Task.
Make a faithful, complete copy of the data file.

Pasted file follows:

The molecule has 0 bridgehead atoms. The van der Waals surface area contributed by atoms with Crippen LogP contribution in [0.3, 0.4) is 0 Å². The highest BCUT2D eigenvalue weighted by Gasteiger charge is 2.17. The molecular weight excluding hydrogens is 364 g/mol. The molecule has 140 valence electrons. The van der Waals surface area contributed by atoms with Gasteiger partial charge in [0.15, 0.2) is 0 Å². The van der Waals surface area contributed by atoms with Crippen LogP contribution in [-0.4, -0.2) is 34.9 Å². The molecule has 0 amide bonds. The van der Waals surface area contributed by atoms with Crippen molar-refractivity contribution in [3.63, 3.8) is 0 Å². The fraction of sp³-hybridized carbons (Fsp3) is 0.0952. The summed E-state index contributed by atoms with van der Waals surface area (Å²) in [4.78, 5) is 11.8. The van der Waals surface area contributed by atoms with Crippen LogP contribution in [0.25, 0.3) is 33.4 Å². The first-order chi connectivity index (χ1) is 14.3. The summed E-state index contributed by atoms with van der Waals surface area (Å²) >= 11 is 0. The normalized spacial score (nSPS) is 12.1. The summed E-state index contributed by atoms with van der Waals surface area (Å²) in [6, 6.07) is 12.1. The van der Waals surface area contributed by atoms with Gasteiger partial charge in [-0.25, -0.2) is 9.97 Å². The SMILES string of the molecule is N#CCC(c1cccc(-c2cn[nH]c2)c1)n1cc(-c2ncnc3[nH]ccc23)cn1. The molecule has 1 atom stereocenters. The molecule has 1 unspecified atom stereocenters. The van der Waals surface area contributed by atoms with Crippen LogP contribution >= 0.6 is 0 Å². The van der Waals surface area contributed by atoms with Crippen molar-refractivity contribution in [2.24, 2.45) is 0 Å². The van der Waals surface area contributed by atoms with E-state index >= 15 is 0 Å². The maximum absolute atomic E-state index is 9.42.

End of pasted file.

The molecule has 0 bridgehead atoms. The van der Waals surface area contributed by atoms with Crippen LogP contribution in [0.3, 0.4) is 0 Å². The highest BCUT2D eigenvalue weighted by Gasteiger charge is 2.17. The molecular weight excluding hydrogens is 364 g/mol. The molecule has 140 valence electrons. The van der Waals surface area contributed by atoms with Gasteiger partial charge in [0.15, 0.2) is 0 Å². The van der Waals surface area contributed by atoms with Crippen LogP contribution in [-0.4, -0.2) is 34.9 Å². The molecule has 0 amide bonds. The van der Waals surface area contributed by atoms with Crippen molar-refractivity contribution in [3.63, 3.8) is 0 Å². The fraction of sp³-hybridized carbons (Fsp3) is 0.0952. The summed E-state index contributed by atoms with van der Waals surface area (Å²) in [4.78, 5) is 11.8. The van der Waals surface area contributed by atoms with Crippen LogP contribution in [0.25, 0.3) is 33.4 Å². The first-order chi connectivity index (χ1) is 14.3. The summed E-state index contributed by atoms with van der Waals surface area (Å²) >= 11 is 0. The normalized spacial score (nSPS) is 12.1. The summed E-state index contributed by atoms with van der Waals surface area (Å²) in [6, 6.07) is 12.1. The van der Waals surface area contributed by atoms with Gasteiger partial charge in [-0.25, -0.2) is 9.97 Å². The SMILES string of the molecule is N#CCC(c1cccc(-c2cn[nH]c2)c1)n1cc(-c2ncnc3[nH]ccc23)cn1. The molecule has 1 atom stereocenters. The molecule has 1 unspecified atom stereocenters. The van der Waals surface area contributed by atoms with Crippen LogP contribution >= 0.6 is 0 Å². The van der Waals surface area contributed by atoms with Crippen molar-refractivity contribution in [2.24, 2.45) is 0 Å². The van der Waals surface area contributed by atoms with E-state index >= 15 is 0 Å². The maximum absolute atomic E-state index is 9.42.